Math Fluency Matters
Most educators know that poor math fluency has an adverse impact on students, but to what extent? Well, math fluency has a profound impact on every student's ability to succeed in mathematics, not only in calculation skills but in all types of problem-solving and higher order mathematics that the student will encounter over the years. That begs the questions, 'What is meant by math fluency?' and 'What can we do to strengthen it?'
Math fluency is not the old-fashioned (and sometimes mindless) skill and drill of yesteryear. It refers to a student's ability to quickly and easily recall and apply their skills in mathematics. Marvin Cohen, of Bank Street College, asserts that all students should be able to explore, apply, prove, invent and argue in order to be (age appropriate) mathematicians. In order to fully develop their mathematical skills, students must be fluent: accurate, efficient, and flexible (Susan Joe Russell) in relation to mathematics.
If these ideas sound great but perhaps a little too aspirational, think about how poor math fluency will impact students over time. As the demands of the mathematics curriculum increase, students need to do more and more problem solving. To be effective in problem solving, one must quickly and easily draw upon prior knowledge and hold it in working memory while also carefully considering the 'problem' at hand. Students who cannot efficiently do this, or who need to rely on other 'tools' to calculate, will loose the natural flow of their thinking process. The result may be confusion, an interruption of the sequence of problem solving and 'split attention' as they divert their attention away from the problem and back again. Frustration, and a tendency for a student to believe that he or she is 'not good at math' can result. It is not an overstatement to say that each student's future academic path (and perhaps subsequent career choices) will be impacted by his or her math fluency.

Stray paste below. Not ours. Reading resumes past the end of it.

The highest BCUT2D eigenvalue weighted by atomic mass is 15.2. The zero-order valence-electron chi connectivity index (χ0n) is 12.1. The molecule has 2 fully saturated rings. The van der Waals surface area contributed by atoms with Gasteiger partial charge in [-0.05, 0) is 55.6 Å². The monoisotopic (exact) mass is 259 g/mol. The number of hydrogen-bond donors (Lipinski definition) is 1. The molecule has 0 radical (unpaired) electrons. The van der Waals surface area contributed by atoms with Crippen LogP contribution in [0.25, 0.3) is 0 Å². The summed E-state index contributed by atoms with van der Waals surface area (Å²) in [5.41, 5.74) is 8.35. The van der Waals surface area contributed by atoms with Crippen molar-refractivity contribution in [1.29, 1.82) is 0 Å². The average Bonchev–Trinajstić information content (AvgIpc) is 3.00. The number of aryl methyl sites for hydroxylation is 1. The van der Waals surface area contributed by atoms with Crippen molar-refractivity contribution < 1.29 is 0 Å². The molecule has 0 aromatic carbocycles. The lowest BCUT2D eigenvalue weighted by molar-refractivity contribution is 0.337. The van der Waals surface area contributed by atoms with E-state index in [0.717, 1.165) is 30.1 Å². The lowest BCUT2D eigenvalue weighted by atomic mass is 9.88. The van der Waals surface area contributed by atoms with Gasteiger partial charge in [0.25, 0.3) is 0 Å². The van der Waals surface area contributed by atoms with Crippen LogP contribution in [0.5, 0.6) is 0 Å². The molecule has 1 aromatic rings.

Difficulties with math fluency, especially for students with known learning difficulties, are very unlikely to be resolved without high quality, direct instruction that addresses the issue. According to Paul Cholmsky, Ph.D. (2011) there are four steps or phases of instruction that promote math fluency:
Systematically introduce small sets of new facts with appropriate teaching strategies
Progressively develop and strengthen the student’s ability to recall new facts (no time pressure)
Practice with moderate time pressure and increasing retrieval difficulty
Automatize recall via practice under increasing working memory load
Math fluency matters, and must be effectively taught and nurtured beginning at an early age and continuing until students have the skills they need to succeed at complex problem solving. Mathematics, often called 'the mother of all sciences' is the key to many doors in our students' futures. Let's make sure that all students have the math fluency skills that they need to use that key to open exciting doors throughout their lives.